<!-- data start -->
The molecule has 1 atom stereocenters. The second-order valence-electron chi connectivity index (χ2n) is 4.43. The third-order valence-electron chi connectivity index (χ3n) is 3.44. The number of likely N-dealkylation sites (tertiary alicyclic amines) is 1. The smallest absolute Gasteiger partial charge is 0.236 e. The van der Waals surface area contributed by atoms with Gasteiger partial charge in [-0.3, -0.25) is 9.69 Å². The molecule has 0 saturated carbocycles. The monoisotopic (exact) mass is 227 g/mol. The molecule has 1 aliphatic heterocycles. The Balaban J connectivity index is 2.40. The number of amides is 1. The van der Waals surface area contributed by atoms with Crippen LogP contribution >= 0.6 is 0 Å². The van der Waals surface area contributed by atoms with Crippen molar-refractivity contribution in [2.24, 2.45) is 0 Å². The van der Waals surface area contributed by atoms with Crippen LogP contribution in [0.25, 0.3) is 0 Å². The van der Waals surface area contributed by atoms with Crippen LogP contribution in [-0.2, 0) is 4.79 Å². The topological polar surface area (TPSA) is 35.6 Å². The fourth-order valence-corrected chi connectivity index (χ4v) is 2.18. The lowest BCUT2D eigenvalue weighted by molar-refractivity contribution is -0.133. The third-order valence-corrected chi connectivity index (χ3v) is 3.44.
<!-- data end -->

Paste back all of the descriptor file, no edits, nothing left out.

The molecule has 1 atom stereocenters. The second-order valence-electron chi connectivity index (χ2n) is 4.43. The third-order valence-electron chi connectivity index (χ3n) is 3.44. The number of likely N-dealkylation sites (tertiary alicyclic amines) is 1. The smallest absolute Gasteiger partial charge is 0.236 e. The van der Waals surface area contributed by atoms with Gasteiger partial charge in [-0.3, -0.25) is 9.69 Å². The molecule has 0 saturated carbocycles. The monoisotopic (exact) mass is 227 g/mol. The molecule has 1 aliphatic heterocycles. The Balaban J connectivity index is 2.40. The number of amides is 1. The van der Waals surface area contributed by atoms with Crippen LogP contribution >= 0.6 is 0 Å². The van der Waals surface area contributed by atoms with Crippen molar-refractivity contribution in [2.24, 2.45) is 0 Å². The van der Waals surface area contributed by atoms with Crippen LogP contribution in [0.25, 0.3) is 0 Å². The van der Waals surface area contributed by atoms with Crippen LogP contribution in [-0.2, 0) is 4.79 Å². The topological polar surface area (TPSA) is 35.6 Å². The fourth-order valence-corrected chi connectivity index (χ4v) is 2.18. The lowest BCUT2D eigenvalue weighted by molar-refractivity contribution is -0.133. The third-order valence-corrected chi connectivity index (χ3v) is 3.44.